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While I was mindlessly scrolling through Facebook, I came across one of “those quotes.”
You know what I mean: the long, inspirational sentence that’s supposed to evoke feelings of connection so the page gets more likes and shares. The random BS that pops up and floods everyone’s timelines.
The sentence was this:
“Happiness isn’t about getting what you want all the time. It’s about loving what you have and being grateful for it.”
Pretty good, right?
Instead of this message making me feel thankful for the things I have and the circumstances life has thrown my way, these words pissed me off.
Because of course I’m thankful for my house, my health, my kid, and so on. But I don’t need to constantly remember to be grateful for my family and for basic human rights.
Granted, the message was probably intended to mean we should be grateful for the things we have because wanting material things can lead to envy, which leads to feelings of discontent and therefore unhappiness—but at that exact moment I didn’t read it that way.
Honestly, I think I was so angry because it has become the norm to tell someone to be thankful for what everyone on the planet should possess. (But that is a whole other topic…)
The problem with telling someone to be thankful for what they have and to not want other things, is that it can diminish the problems and underlying issues many people face. In fact, it downright rejects the idea that we should feel negative emotions about certain situations or not having certain things.
Be thankful—yes, I am thankful for the many wonderful things I have been blessed with. I’m also mad and not thankful for several things.
And what I’ve learned is that these feelings of discontent are often what propel people forward.
If I were to sit and remind myself to be thankful for everything I am lucky enough to have, I might lose sight of what I want and dismiss all my problems. For example, I am grateful to have a job. But I work in retail.
Trust me, I have war stories…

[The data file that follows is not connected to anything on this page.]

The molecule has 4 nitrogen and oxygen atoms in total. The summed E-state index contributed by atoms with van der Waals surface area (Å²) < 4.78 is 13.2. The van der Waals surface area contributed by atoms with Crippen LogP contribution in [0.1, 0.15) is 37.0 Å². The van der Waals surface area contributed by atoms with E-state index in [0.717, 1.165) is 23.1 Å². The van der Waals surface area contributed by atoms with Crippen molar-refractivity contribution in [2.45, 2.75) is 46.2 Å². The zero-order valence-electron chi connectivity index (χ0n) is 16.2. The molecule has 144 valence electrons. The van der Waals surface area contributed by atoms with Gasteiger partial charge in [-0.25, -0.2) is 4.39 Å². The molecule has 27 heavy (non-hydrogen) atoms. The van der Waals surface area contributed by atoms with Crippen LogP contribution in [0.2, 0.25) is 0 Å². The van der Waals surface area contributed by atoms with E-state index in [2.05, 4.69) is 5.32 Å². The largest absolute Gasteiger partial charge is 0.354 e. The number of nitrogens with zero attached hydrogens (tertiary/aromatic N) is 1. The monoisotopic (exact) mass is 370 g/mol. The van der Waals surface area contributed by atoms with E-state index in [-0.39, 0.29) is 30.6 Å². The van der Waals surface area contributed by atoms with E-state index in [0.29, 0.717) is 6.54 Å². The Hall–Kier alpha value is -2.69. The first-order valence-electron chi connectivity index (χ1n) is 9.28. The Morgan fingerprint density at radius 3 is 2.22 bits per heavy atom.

Every day, I am forced to smile, even when people are rude or disrespectful. I often feel like there’s no other option but to be passive-aggressive, which isn’t exactly a great way to cope. So while I’m grateful to have a job so I can pay for my house (another thing I shouldn’t have to be grateful for because it should be a basic human right) and have a place to live and money to feed myself, I am fully aware that this line of thinking—being grateful for the things I have—can ultimately stunt my progress.
I got so mad reading that quote, because while it is a reminder to be thankful, it also serves as a way to stop any train of thought that says, “I want more than what I have.”
I don’t love my job, and if I were to constantly tell myself to be thankful for my job, I wouldn’t be inspired to find one that suits me better. Because I want better.
And throughout history, it is this want that has moved humans forward.
There are so many examples in history where people could have fallen back on the idea that they should just be thankful for what they had. But if these people never spoke up, rose up, and demanded more than what they were told to be grateful for, our world would be an entirely different place.
Wanting more is not being ungrateful; wanting more is what drives humanity to change.
Of course, everyone needs to remember their blessings. But that doesn’t mean we should diminish the things in our lives that are not okay by telling ourselves that we should be grateful for all that we have. Instead, let’s say to one another:
“Remember to be thankful for what you have been blessed with in life, but know that it’s okay to want more if what you desire may bring more happiness to your life.”
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